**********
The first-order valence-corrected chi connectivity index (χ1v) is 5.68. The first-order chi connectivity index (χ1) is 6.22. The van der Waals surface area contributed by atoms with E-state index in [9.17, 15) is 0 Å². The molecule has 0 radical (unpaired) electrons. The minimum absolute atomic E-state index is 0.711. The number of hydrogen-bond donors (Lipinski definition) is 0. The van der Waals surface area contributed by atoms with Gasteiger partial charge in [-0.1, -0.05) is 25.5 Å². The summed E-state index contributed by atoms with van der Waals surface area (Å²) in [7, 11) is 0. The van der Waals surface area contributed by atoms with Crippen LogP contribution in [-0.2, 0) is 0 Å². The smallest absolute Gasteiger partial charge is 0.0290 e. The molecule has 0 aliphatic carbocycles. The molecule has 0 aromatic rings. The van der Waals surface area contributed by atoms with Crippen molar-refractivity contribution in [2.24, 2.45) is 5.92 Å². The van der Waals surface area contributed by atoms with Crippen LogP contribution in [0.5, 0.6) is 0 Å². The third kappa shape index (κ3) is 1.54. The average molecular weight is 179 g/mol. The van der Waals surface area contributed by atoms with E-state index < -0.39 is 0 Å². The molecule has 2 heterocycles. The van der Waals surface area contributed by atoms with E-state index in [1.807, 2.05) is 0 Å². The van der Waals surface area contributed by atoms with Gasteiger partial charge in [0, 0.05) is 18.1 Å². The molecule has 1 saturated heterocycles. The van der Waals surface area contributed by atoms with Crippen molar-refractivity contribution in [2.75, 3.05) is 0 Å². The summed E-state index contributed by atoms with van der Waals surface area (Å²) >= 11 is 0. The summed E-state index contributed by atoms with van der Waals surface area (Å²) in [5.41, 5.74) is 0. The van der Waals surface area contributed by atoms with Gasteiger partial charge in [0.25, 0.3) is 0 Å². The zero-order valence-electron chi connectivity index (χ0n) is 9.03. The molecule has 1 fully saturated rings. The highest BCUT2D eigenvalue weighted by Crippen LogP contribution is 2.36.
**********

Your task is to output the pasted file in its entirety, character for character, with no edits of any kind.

The first-order valence-corrected chi connectivity index (χ1v) is 5.68. The first-order chi connectivity index (χ1) is 6.22. The van der Waals surface area contributed by atoms with E-state index in [9.17, 15) is 0 Å². The molecule has 0 radical (unpaired) electrons. The minimum absolute atomic E-state index is 0.711. The number of hydrogen-bond donors (Lipinski definition) is 0. The van der Waals surface area contributed by atoms with Gasteiger partial charge in [-0.1, -0.05) is 25.5 Å². The summed E-state index contributed by atoms with van der Waals surface area (Å²) in [7, 11) is 0. The van der Waals surface area contributed by atoms with Crippen LogP contribution in [-0.2, 0) is 0 Å². The smallest absolute Gasteiger partial charge is 0.0290 e. The molecule has 0 aliphatic carbocycles. The molecule has 0 aromatic rings. The van der Waals surface area contributed by atoms with Crippen molar-refractivity contribution in [2.24, 2.45) is 5.92 Å². The van der Waals surface area contributed by atoms with Crippen LogP contribution in [0.5, 0.6) is 0 Å². The third kappa shape index (κ3) is 1.54. The average molecular weight is 179 g/mol. The van der Waals surface area contributed by atoms with E-state index < -0.39 is 0 Å². The molecule has 2 heterocycles. The van der Waals surface area contributed by atoms with E-state index in [1.807, 2.05) is 0 Å². The van der Waals surface area contributed by atoms with Gasteiger partial charge in [0, 0.05) is 18.1 Å². The molecule has 1 saturated heterocycles. The van der Waals surface area contributed by atoms with Crippen molar-refractivity contribution in [2.75, 3.05) is 0 Å². The summed E-state index contributed by atoms with van der Waals surface area (Å²) >= 11 is 0. The summed E-state index contributed by atoms with van der Waals surface area (Å²) in [5.41, 5.74) is 0. The van der Waals surface area contributed by atoms with Gasteiger partial charge in [0.25, 0.3) is 0 Å². The zero-order valence-electron chi connectivity index (χ0n) is 9.03. The molecule has 1 fully saturated rings. The highest BCUT2D eigenvalue weighted by Crippen LogP contribution is 2.36.